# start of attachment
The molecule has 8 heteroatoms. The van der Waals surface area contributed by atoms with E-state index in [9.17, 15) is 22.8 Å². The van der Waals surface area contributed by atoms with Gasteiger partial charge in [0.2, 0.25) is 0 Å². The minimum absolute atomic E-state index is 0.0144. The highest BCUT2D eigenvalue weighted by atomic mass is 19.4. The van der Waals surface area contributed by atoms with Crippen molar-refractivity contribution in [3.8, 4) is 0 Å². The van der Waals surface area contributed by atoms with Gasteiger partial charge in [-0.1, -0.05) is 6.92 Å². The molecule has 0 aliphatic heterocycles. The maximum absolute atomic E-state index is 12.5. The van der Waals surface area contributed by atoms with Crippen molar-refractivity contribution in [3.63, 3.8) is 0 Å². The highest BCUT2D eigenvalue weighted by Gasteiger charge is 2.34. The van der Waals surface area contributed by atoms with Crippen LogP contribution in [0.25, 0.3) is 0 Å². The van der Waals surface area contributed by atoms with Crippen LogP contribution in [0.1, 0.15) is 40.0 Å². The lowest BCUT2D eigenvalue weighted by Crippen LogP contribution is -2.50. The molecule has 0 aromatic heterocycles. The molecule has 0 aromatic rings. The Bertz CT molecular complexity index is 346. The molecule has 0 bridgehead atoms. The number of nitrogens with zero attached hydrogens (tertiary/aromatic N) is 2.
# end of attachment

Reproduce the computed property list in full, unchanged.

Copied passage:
The molecule has 8 heteroatoms. The van der Waals surface area contributed by atoms with E-state index in [9.17, 15) is 22.8 Å². The van der Waals surface area contributed by atoms with Gasteiger partial charge in [0.2, 0.25) is 0 Å². The minimum absolute atomic E-state index is 0.0144. The highest BCUT2D eigenvalue weighted by atomic mass is 19.4. The van der Waals surface area contributed by atoms with Crippen molar-refractivity contribution in [3.8, 4) is 0 Å². The van der Waals surface area contributed by atoms with Gasteiger partial charge in [-0.1, -0.05) is 6.92 Å². The molecule has 0 aliphatic heterocycles. The maximum absolute atomic E-state index is 12.5. The van der Waals surface area contributed by atoms with Crippen molar-refractivity contribution in [3.63, 3.8) is 0 Å². The highest BCUT2D eigenvalue weighted by Gasteiger charge is 2.34. The van der Waals surface area contributed by atoms with Crippen LogP contribution in [0.25, 0.3) is 0 Å². The van der Waals surface area contributed by atoms with Crippen LogP contribution in [0.1, 0.15) is 40.0 Å². The lowest BCUT2D eigenvalue weighted by Crippen LogP contribution is -2.50. The molecule has 0 aromatic heterocycles. The molecule has 0 aromatic rings. The Bertz CT molecular complexity index is 346. The molecule has 0 bridgehead atoms. The number of nitrogens with zero attached hydrogens (tertiary/aromatic N) is 2.